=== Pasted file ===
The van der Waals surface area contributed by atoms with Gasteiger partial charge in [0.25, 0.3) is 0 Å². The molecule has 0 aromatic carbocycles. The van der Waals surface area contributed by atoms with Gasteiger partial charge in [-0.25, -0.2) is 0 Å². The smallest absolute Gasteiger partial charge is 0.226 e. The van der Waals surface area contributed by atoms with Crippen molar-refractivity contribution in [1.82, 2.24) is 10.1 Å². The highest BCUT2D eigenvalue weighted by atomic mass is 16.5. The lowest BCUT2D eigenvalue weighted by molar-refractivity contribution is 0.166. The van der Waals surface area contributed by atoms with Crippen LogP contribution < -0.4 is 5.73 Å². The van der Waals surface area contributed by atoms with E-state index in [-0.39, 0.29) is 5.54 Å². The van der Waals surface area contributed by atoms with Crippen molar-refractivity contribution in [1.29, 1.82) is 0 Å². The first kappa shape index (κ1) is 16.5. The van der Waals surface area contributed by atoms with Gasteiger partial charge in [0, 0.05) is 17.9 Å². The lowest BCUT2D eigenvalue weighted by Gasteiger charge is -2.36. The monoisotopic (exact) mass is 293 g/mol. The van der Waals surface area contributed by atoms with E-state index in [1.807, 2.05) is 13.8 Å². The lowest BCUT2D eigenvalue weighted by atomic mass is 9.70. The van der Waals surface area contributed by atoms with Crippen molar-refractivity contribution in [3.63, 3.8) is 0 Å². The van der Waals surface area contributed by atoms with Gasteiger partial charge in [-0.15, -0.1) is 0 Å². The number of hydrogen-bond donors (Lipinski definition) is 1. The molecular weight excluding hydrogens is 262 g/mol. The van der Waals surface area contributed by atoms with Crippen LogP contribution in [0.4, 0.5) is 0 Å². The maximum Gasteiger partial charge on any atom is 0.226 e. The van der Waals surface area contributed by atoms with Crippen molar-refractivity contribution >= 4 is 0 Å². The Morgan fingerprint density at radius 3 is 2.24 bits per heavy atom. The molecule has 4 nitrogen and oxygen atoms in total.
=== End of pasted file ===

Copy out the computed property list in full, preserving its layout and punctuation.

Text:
The van der Waals surface area contributed by atoms with Gasteiger partial charge in [0.25, 0.3) is 0 Å². The molecule has 0 aromatic carbocycles. The van der Waals surface area contributed by atoms with Gasteiger partial charge in [-0.25, -0.2) is 0 Å². The smallest absolute Gasteiger partial charge is 0.226 e. The van der Waals surface area contributed by atoms with Crippen molar-refractivity contribution in [1.82, 2.24) is 10.1 Å². The highest BCUT2D eigenvalue weighted by atomic mass is 16.5. The lowest BCUT2D eigenvalue weighted by molar-refractivity contribution is 0.166. The van der Waals surface area contributed by atoms with Crippen LogP contribution < -0.4 is 5.73 Å². The van der Waals surface area contributed by atoms with E-state index in [-0.39, 0.29) is 5.54 Å². The van der Waals surface area contributed by atoms with Crippen molar-refractivity contribution in [1.29, 1.82) is 0 Å². The first kappa shape index (κ1) is 16.5. The van der Waals surface area contributed by atoms with Gasteiger partial charge in [0, 0.05) is 17.9 Å². The lowest BCUT2D eigenvalue weighted by Gasteiger charge is -2.36. The monoisotopic (exact) mass is 293 g/mol. The van der Waals surface area contributed by atoms with E-state index in [1.807, 2.05) is 13.8 Å². The lowest BCUT2D eigenvalue weighted by atomic mass is 9.70. The van der Waals surface area contributed by atoms with Crippen molar-refractivity contribution in [3.63, 3.8) is 0 Å². The van der Waals surface area contributed by atoms with Gasteiger partial charge in [-0.15, -0.1) is 0 Å². The number of hydrogen-bond donors (Lipinski definition) is 1. The molecular weight excluding hydrogens is 262 g/mol. The van der Waals surface area contributed by atoms with Crippen LogP contribution in [0.4, 0.5) is 0 Å². The maximum Gasteiger partial charge on any atom is 0.226 e. The van der Waals surface area contributed by atoms with Crippen molar-refractivity contribution >= 4 is 0 Å². The Morgan fingerprint density at radius 3 is 2.24 bits per heavy atom. The molecule has 4 nitrogen and oxygen atoms in total.